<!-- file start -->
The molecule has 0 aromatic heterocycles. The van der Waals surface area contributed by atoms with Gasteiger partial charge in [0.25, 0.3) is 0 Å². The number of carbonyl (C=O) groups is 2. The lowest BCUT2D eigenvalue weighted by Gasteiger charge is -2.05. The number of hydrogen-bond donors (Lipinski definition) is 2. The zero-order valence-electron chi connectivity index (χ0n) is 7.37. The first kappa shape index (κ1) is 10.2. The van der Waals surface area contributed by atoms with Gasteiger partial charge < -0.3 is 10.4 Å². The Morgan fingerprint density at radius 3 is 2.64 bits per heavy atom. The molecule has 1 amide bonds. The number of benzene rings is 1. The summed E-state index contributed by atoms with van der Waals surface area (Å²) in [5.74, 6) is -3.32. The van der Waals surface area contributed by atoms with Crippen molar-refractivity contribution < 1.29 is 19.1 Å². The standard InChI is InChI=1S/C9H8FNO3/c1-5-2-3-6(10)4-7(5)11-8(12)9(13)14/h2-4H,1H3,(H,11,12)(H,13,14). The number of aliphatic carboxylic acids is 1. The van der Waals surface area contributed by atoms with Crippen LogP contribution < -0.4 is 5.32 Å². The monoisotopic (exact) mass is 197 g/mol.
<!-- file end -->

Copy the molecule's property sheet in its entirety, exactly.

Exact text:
The molecule has 0 aromatic heterocycles. The van der Waals surface area contributed by atoms with Gasteiger partial charge in [0.25, 0.3) is 0 Å². The number of carbonyl (C=O) groups is 2. The lowest BCUT2D eigenvalue weighted by Gasteiger charge is -2.05. The number of hydrogen-bond donors (Lipinski definition) is 2. The zero-order valence-electron chi connectivity index (χ0n) is 7.37. The first kappa shape index (κ1) is 10.2. The van der Waals surface area contributed by atoms with Gasteiger partial charge < -0.3 is 10.4 Å². The Morgan fingerprint density at radius 3 is 2.64 bits per heavy atom. The molecule has 1 amide bonds. The number of benzene rings is 1. The summed E-state index contributed by atoms with van der Waals surface area (Å²) in [5.74, 6) is -3.32. The van der Waals surface area contributed by atoms with Crippen molar-refractivity contribution < 1.29 is 19.1 Å². The standard InChI is InChI=1S/C9H8FNO3/c1-5-2-3-6(10)4-7(5)11-8(12)9(13)14/h2-4H,1H3,(H,11,12)(H,13,14). The number of aliphatic carboxylic acids is 1. The van der Waals surface area contributed by atoms with Crippen LogP contribution < -0.4 is 5.32 Å². The monoisotopic (exact) mass is 197 g/mol.